WARHOL AND MAPPLETHORPE: Guise and DollsPATRICIA HICKSON Book Number: 86177 Product format: Hardback
The young photographer Robert Mapplethorpe (1946-1989) idolised Andy Warhol (1928-1987), 18 years his senior. Both were obsessed with fluid gender roles and both revealed themselves in trans-gender self-portraits. Finally in 1983 they created portraits of each other. Mapplethorpe's photos of Warhol show a face devoid of make-up, strained and anxious, an uncanny insight into the soul of a showman. Warhol's painting of Mapplethorpe is based on a polaroid snap, covered in red so that the subject's penetrating gaze is transformed into a startled, almost frightened glare. Mapplethorpe's genius was to penetrate his sitters' deeper selves, whether with the intimately androgynous portrait of Patti Smith for her 1975 album Horses, or the chain-bound and leather-clad figures of his S&M studies. Mapplethorpe's two companion self-portraits of 1980, made for the cover of his book Certain People, are individually beautiful, while together they say something profound about Mapplethorpe's own double nature and perhaps that of humanity itself. On one side of the page a macho Mapplethorpe swaggers in a leather jacket, cigarette hanging from his mouth; on the other side, his elaborately coiffed hair frames painted eyelids and a cupid's bow lipsticked mouth. Warhol's transgender studies, on the other hand, are deliberately unconvincing, as in his Drag Queen series where wigs are ill-fitting and make-up smeared. His Ladies and Gentlemen series, 26 of which are reproduced here, are celebrated for their depiction of cultural unease. This book brings the two geniuses together for the first time, allowing each one's work to form a commentary on the other's and on the smashing of boundaries characteristic of their dazzling era. 172pp, 90 colour reproductions, 24.6 x 28cm, contributions by models and collaborators, timeline. Adult content.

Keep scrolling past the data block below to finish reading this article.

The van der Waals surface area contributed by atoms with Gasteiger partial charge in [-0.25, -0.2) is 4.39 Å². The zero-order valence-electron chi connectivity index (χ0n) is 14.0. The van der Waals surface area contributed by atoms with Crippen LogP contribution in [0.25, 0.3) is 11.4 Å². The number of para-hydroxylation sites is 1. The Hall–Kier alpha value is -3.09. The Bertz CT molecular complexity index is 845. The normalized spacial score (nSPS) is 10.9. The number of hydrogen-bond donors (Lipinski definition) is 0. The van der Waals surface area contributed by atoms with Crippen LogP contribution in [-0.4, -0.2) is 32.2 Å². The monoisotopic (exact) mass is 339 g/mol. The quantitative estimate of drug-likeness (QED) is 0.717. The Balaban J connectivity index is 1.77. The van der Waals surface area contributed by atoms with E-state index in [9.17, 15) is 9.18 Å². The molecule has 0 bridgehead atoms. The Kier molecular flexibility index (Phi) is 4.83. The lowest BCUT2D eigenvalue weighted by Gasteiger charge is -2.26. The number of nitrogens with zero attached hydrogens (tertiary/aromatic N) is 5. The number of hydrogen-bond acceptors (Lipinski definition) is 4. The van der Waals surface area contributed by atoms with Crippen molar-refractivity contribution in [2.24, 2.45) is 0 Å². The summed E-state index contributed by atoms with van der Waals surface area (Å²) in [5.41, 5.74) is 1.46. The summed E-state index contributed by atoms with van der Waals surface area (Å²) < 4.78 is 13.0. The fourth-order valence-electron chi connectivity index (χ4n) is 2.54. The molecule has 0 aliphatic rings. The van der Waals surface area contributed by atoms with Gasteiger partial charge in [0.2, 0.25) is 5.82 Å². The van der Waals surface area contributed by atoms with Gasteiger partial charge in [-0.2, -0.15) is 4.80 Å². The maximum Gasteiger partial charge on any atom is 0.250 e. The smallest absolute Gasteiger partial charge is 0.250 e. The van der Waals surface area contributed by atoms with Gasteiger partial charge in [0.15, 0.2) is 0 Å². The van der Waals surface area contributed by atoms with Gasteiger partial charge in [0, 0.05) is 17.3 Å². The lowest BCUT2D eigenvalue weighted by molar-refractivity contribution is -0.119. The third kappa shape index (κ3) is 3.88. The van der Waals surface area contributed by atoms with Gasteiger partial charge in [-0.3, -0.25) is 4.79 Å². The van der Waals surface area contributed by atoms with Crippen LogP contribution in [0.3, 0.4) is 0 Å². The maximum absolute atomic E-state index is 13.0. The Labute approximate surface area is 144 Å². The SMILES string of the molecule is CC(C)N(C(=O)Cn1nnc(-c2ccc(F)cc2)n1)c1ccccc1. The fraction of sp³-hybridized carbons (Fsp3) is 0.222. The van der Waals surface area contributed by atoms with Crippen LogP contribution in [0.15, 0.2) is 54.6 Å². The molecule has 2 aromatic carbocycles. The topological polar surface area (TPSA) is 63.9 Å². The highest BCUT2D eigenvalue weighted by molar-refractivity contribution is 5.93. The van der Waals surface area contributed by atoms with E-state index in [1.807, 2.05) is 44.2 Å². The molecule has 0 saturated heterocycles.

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Published price: £30
Bibliophile price: £17.50